“I felt like he was trying to put too much pressure on himself, especially with all the media on top of him, the fans on top of him, a 20-year-old kid trying to prove he’s the best hitter out there,” says Martinez. “So ground zero, just trying to get him back to fundamentals. Even his work has changed drastically. He’s always worked hard, but you could see the improved focus and how much more detailed the work has become since he’s been here.”
“The drill-work. The amount of reps he’s taking. The reason why he’s doing the drill,” Martinez replies. “When he changes a drill, he explains why. Now, if he fails in a drill, he continues to do it until he perfects it. There’s a competitive nature to him in the cage that wasn’t there before. I think he’s realized that he’s talented, but it can only get you so far and he has to put in the extra mental focus and physical work into his daily routines.”
As a counterbalance to the youthful Martinez is the sage veteran presence of Hudgens, 62, with his cache of been-there, seen-that experiences accumulated over four decades in the game. He hammered home another message to Guerrero.
“I told him, ‘These pitching coaches and the analytics teams, they get paid pretty good sums of money to learn how to get you out. We have to prepare the same amount of time to figure out what are they going to try to do to get me out and how are we going to counter that?’” says Hudgens.
Guerrero adapted his pre-game cage work to include many of the off-season drills uses back home in the Dominican Republic, each with a specific intent in the batter’s box. He also started watching video of the opposing pitchers before games, something “that helps me come out here more concentrated on the pitches I’m going to be looking for.”
Defensively, he’s leaned on third base coach Luis Rivera, who is also responsible for the infielders. When Guerrero first graduated to the big-leagues, the Blue Jays played him deeper at third base, looking to maximize his range and capitalize on his strong throwing arm. As the season has progressed, they found that too many balls were getting chopped weakly in front of him so he’s been slowly moved in tighter a few steps at a time.
That led to different types of defensive drill-work at third base, and since the promotion of Bo Bichette, that’s changed again, Rivera and coach John Schneider teaming up for live-ball infield work with the duo and second baseman Cavan Biggio together.
“With the young kids, we just want to make sure they understand what we’re trying to accomplish,” says Rivera. “I think you should have a routine, no matter what. But at the same time, as we’re watching games and seeing what’s going on, we can add a little more if there’s something where you need a little more help.”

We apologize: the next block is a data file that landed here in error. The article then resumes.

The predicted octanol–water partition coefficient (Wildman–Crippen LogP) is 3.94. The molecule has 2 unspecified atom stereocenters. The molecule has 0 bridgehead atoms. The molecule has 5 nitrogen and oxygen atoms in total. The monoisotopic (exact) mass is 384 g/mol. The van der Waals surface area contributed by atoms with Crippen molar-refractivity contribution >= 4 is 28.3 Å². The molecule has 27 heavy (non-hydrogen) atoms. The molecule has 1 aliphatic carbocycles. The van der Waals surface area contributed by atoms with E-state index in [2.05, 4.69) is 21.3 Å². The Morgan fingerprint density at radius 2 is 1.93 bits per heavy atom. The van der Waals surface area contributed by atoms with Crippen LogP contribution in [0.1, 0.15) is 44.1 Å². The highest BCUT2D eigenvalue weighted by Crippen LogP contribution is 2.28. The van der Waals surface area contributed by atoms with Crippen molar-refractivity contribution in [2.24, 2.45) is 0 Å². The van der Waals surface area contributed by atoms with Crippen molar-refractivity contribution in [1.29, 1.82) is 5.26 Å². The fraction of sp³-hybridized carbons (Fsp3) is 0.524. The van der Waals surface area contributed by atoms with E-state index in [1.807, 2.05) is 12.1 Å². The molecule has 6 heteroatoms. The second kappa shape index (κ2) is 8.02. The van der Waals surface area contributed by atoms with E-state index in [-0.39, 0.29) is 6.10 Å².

Not to be underestimated is the impact of watching established and respected professionals like the recently waived Freddy Galvis and Smoak go about their business. Players certainly learn from coaches, but they also learn from each other.
As the last veteran standing on the current roster, Smoak’s example is a crucial one. Few are as consistent in their routines pre- and post-game as the 32-year-old and he’s watched Guerrero’s growth closely.
“I know he was looking the other day at some video and I could tell he just didn’t feel right (at the plate),” says Smoak. “When he would do his step back, he was a little more crouched. I feel like when he’s going good, he’s a little more upright and that allows him to use his hands and his legs that much more.”
An adjustment followed and Friday against the Mariners, Guerrero hit the type of home run that player-development people would rave about in the minors, turning on an impossible pitch and sending it into the seats.
Montoyo often points to Guerrero managing to still hit .240-.250 while struggling as a sign of what’s to come from him, and Smoak echoes the sentiment. “His bat is in the zone for so long I feel like there are never going to be low lows for him, you know what I mean?” he says. “Even if he doesn’t feel good, he keeps his barrel in the zone so long that he’s going to get his knocks. When he’s hot, it’s pretty impressive.”
A 1.073 OPS over the past month is certainly that, but it’s a beginning, not an end. As Hudgens points out, “watch really professional hitters that have been in the league a long time and every part of their day is mapped out. When they eat, when they play cards or whatever they do, when they go to the cage, what they do in their BP routine, when do they look at video, all those kinds of things. That’s the process he’s going through right now.”
Already, that’s translated into better work before games, better game-planning and a more specific approach at the plate.
“I’m not really focused on what they’re trying to do to me. I’m really focused on the pitches I’m looking for,” Guerrero says of stepping into the box. “If I get the pitches I want, I’m trying not to miss those pitches. If I focus on what they’re trying to do to me, it’s going to be too much.”
Right now, all he’s doing seems just about right.